Did some British historians cook the books on the Renaissance painter Botticelli? J.H. Graham says they did. Also, he argues: In doing so, the book-cookers created some art history that is still around.
A group of Victorian intellectuals, calling themselves "Pre-Raphaelites," became grossly infatuated with Botticelli, and they sought to build a wall around his purity. Their protective barrier was aimed at excluding the lascivious Medici brothers and their bawdy companions, their poet, and their mistresses--including Simonetta Vespucci.
Arguments that Simonetta can be seen in certain Botticelli paintings were called "notional" by a Victorian author. To validate this rebuttal, he dated all the targeted masterpieces after Simonetta had died.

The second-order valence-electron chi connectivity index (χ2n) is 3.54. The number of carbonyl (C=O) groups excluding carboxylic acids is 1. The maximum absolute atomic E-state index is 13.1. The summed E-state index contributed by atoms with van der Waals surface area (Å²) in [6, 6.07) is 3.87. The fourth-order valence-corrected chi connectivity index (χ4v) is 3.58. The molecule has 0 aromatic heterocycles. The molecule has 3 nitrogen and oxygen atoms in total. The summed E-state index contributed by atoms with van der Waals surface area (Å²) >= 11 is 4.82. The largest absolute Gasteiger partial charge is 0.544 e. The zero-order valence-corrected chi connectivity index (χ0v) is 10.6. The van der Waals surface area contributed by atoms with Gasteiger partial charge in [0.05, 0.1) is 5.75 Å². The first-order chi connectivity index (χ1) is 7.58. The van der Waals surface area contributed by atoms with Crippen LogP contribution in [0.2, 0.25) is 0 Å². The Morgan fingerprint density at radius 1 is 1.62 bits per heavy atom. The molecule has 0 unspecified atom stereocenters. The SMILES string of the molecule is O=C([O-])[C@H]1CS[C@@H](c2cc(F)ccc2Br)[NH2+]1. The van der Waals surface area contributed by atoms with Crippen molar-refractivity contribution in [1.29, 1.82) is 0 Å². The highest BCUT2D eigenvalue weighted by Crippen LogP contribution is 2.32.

In this same milieu, a "certified Botticelli" with an identification ribbon "Simonetta Vespucci" was rejected with the argument that the name had been added to an old painting by someone other than the master. Graham suggests the picture was "manufactured" (ca. 1830) before being sold as a Botticelli.
A retired naval officer and Intelligence specialist with 10-years experience in Italy, Graham sets his counter arguments in mythology, history, and a tolerant Italian mentality, which is quite different from that of the Victorian moralists.